As a chairperson of IKOHI, what I do is to run organization that has three mandates. They are: 1) Data basing and documenting cases of disappearances throughout Indonesia, 2) Empowering the victims and relatives of victims of human rights violation particularly disappearances in the field of social and politics and economic and psychological welfare, 3) Campaigning and conducting advocacy for truth and justice by demanding state accountability for the cases of disappearances and other cases of gross human rights violation.

Besides conducting campaign and advocacy nationally, IKOHI as a member or the Asian Federation against Involuntary Disappearances (AFAD) is also active in international advocacy, such as by reporting the cases of disappearances and meeting with the UN WGEID in Geneva. IKOHI also frequently presents during the Sessions of UN Human Rights Commissions and the then Human Rights Council to deliver oral interventions.

In conducting those activities I have experienced obstructions from various levels of authorities and parties:

1. On May 30 2005, along with three other persons I received a letter of death threat sent to my office by a person using a name of M Julfikar from the defender of the New Order. In the letter he said that that I am a communist and disturbing stability in relation to the fights for justice for the Trisakti and Semanggi Student Shooting case (TSS) and accordingly within 15 days I will be executed. I reported this case to the police station in Jakarta but there is no follow up whatsoever. I also reported the case to the UNWGEID having meeting in Bangkok, Thailand and then the UNWGEID released a Prompt Interventions for Reprisals.
2. During the Sessions of UN Commission of Human Rights in March 2004, I was harrashed, intimidated, discouraged by a staff of the Indonesian Permanent Mission to the United Nations in Geneva to not bringing the cases of disappearances to the United Nations. I report this case orally to the ministry of foreign affairs in Jakarta, but no positive response was given, let alone expression of apology.
3. I along with other colleagues of human rights defenders in my organization in 14 regions working among the victims of human rights violation with different political backgrounds; many of them being the victims because they were accused of being communists, separatists and terrorists, are very often being subjected to verbal and physical terror, intimidation and stigmatization. In such situation, we are hesitant to make a report to the police, because we believe that they are part of the game.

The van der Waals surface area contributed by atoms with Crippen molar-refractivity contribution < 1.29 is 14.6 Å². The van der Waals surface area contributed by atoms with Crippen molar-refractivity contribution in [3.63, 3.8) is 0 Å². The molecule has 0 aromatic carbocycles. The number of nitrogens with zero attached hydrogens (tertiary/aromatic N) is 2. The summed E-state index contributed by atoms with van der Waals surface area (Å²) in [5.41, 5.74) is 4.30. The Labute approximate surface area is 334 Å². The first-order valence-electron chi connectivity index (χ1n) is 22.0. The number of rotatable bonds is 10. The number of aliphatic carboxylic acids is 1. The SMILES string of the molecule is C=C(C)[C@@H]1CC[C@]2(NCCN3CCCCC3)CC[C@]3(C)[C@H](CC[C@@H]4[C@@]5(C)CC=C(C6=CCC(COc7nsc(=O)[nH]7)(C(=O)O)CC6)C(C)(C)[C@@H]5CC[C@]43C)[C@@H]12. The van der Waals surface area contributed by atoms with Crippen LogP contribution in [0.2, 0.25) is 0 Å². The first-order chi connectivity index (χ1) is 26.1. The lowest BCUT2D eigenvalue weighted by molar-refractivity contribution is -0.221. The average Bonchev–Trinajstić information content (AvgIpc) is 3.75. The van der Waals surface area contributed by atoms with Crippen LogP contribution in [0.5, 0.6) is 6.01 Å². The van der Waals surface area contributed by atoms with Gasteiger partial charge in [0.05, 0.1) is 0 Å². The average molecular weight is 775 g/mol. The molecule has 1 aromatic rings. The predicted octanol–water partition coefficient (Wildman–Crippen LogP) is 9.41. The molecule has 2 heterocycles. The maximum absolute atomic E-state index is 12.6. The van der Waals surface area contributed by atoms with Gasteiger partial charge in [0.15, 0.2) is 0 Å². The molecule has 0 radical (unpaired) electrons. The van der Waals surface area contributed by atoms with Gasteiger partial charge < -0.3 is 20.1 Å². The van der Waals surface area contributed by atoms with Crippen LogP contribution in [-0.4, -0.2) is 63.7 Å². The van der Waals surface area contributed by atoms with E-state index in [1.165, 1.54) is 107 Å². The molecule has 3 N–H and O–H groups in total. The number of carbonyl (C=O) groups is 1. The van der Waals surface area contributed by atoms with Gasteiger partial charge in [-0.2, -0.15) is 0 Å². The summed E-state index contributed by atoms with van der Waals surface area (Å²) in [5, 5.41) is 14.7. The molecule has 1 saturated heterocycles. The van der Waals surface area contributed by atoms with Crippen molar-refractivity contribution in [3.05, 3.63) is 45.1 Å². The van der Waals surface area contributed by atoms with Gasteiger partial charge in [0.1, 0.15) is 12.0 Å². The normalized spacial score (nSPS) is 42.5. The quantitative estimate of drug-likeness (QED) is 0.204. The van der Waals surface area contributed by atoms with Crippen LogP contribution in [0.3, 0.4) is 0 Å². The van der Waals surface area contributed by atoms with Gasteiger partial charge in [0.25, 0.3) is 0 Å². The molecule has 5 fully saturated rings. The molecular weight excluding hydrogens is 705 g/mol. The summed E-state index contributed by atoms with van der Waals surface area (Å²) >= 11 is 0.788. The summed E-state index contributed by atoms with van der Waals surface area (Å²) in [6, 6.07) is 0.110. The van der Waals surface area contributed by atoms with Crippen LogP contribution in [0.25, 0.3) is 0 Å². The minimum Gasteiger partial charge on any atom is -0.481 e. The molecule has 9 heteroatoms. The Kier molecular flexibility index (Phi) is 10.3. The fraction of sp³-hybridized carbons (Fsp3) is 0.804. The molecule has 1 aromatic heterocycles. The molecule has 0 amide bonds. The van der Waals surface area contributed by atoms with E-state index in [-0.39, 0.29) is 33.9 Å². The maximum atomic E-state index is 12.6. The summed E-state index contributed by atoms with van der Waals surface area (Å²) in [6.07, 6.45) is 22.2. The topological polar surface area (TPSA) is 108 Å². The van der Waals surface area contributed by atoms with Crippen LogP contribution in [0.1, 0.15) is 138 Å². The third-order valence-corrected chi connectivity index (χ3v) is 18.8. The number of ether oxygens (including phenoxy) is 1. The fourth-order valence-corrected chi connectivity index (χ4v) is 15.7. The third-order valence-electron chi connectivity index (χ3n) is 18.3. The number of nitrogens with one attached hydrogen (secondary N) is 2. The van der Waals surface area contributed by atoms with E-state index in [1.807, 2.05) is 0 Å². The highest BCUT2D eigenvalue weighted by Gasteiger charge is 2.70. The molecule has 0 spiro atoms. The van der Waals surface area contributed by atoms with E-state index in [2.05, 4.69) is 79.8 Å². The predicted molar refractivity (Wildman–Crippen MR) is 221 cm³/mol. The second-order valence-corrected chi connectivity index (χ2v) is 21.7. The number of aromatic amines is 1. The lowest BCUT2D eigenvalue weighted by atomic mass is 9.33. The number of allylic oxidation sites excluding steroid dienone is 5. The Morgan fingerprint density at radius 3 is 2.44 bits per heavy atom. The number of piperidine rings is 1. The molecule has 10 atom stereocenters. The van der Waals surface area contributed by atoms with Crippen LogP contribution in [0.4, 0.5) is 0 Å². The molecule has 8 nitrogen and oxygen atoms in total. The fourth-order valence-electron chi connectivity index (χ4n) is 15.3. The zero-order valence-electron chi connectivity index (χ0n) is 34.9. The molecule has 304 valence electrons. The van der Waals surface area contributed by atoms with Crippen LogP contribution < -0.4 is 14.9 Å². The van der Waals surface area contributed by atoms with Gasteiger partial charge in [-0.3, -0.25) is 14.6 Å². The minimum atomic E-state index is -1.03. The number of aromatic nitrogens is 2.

4. I along with my colleagues in my organization also face difficulties in organizing the victims because the perpetrators are directly or indirectly intimidating them and preventing them from going out of their villages to struggle for justice, like what happens to those handling the case of Lampung Tragedy in 1989.

In such situation, we can not freely do our works because of haunted with threat of violence and limitation of mobility. And perhaps it is also because of this situation that our works in fighting for the upholding of human rights, truth and justice are like facing iron wall. That’s what we understand of impunity.

We are also worried with the fact that most perpetrators of human rights violations are still free and unaccountable for what they have done. Many of them are even promoted and having strategic position in the government structure. They are at any time free do what they want against people like us.

Thank you very much.


Kesaksian Mugiyanto – IKOHI
kepada Wakil Sekjen PBB untuk Pembela HAM, Ms. Hina Jilani
Jakarta, June 7, 2007

Mugiyanto; Lahir 2 November 1973; Korban selamat kasus penghilangan paksa tahun 1998;
Ketua Ikatan Keluarga Orang Hilang Indonesia (IKOHI) dan AFAD;

Sebagai ketua IKOHI, yang saya lakukan adalah menjalan organisasi saya yang memiliki 3 mandat kerja, yaitu:
1) Melakukan pendataan dan dokumentasi kasus penghilangan paksa di seluruh Indonesia,
2) Melakukan pemberdayaan korban dan keluarga korban pelanggaran HAM khususnya penghilangan paksa di bidang sosial dan politik serta ekonomi dan psikologi,
3) Melakukan kampanye dan advokasi untuk kebenaran dan keadilan dengan menuntut pertanggungjawaban negara atas kasus-kasus penghilangan paksa dan kasus pelanggaran berat HAM lainnya.